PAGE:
A chasidic discourse by Rabbi Shmuel Schneersohn of Lubavitch
Translated & Annotated By: Rabbi Shais Taub
Additional Annotation By: Rabbi Avraham D. Vaisfiche
When the Jews served the golden calf during their sojourn in the wilderness, says the Midrash, the woman refused to join them. Feminine Faith traces the roots of the feminine within the supernal realms, and explores its relationship to woman and how it translated into their aversion for unholy and ungodly worship. Why are woman more sensitive than men to G-ds role in earthly events and His mastery over creation? In this discourse, Rabbi Shmuel Schneersohn, fourth leader of Chabad Lubavitch (1834-1882), explores G-ds unity and immanence in the world, and the innate sensitivity that woman posses to spirituality.
"Feminine Faith" is a top pick for Jewish women who want to gain a greater appreciation for the place of womankind in Judaism.
--The Midwest Book Review
Ambiguity may be exciting, with its implied promise of endless
possibilities, but not when it concerns gender.
Today`s youth would do
well to be more confident of their identities as boy or girl. Such
confidence can hardly be achieved without a clear ,definite and
appealing definition of ones gender.
Studying this discourse in its
original Hebrew has helped young women celebrate their uniqueness as
Jewish and female. The English translation makes it even more
accessible and that is a good thing.
--Rabbi Manis Friedman, Dean Beis Chana International Women`s Institute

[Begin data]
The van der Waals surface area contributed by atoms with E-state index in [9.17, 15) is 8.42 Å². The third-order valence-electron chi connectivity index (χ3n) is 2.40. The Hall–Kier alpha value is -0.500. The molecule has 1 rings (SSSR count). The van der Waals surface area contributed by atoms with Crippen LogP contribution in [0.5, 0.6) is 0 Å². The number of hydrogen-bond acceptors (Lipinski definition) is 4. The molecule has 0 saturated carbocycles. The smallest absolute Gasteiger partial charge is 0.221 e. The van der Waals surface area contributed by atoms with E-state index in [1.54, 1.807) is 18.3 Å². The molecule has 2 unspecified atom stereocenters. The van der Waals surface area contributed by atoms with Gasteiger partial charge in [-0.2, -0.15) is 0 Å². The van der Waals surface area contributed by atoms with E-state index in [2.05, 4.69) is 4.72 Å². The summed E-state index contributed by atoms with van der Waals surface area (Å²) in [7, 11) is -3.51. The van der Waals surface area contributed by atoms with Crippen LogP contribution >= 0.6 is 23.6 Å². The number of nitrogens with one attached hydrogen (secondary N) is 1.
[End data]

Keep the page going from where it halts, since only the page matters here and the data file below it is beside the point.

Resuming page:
The following discourse, given by the fourth Lubavitcher Rebbe, Shmuel Schneersohn, on Rosh Chodesh Cheshvan 5640 (1879), focuses on the worship of the Golden Calf in the wilderness and the question as to why only the men, and not the women, strayed. Integrating Chabad Chassidus with Talmudic and Midrashic sources, the Rebbe explains how the sin resulted not from desire for idolatry but rather the mens intellectual assumption, after awaiting Moses return from Mount Sinai, that the monotheistic God was far too lofty from involvement in earthly affairs, while the women, whose soul derived from Malchut (the sphere bordering the material world), felt a natural aversion to idolatry and refused to participate.
Articulate, extensively annotated with footnotes and bibliography, and presented in both English and the original Hebrew, this booklet would nicely grace a Shabbat table during the weekly Torah portion Ki Tisa (Exodus 30:11-34:35) or on Rosh Chodesh (which, thanks to their actions, has been traditionally given over to women as a day off from housework). Feminine Faith makes Chabad mysticism accessible both to the practicing Chassid who is looking for further stimulation and to the seeker who might desire an introduction to Chassidic thought. Feminist readers would appreciate the Rebbe`s praise of the Jewish woman and acknowledgement of her spiritual superiority. For all adult Jewish libraries.
--Hallie Cantor, Acquisitions, Hedi Steinberg Library, Stern College for Women, Yeshiva University, New York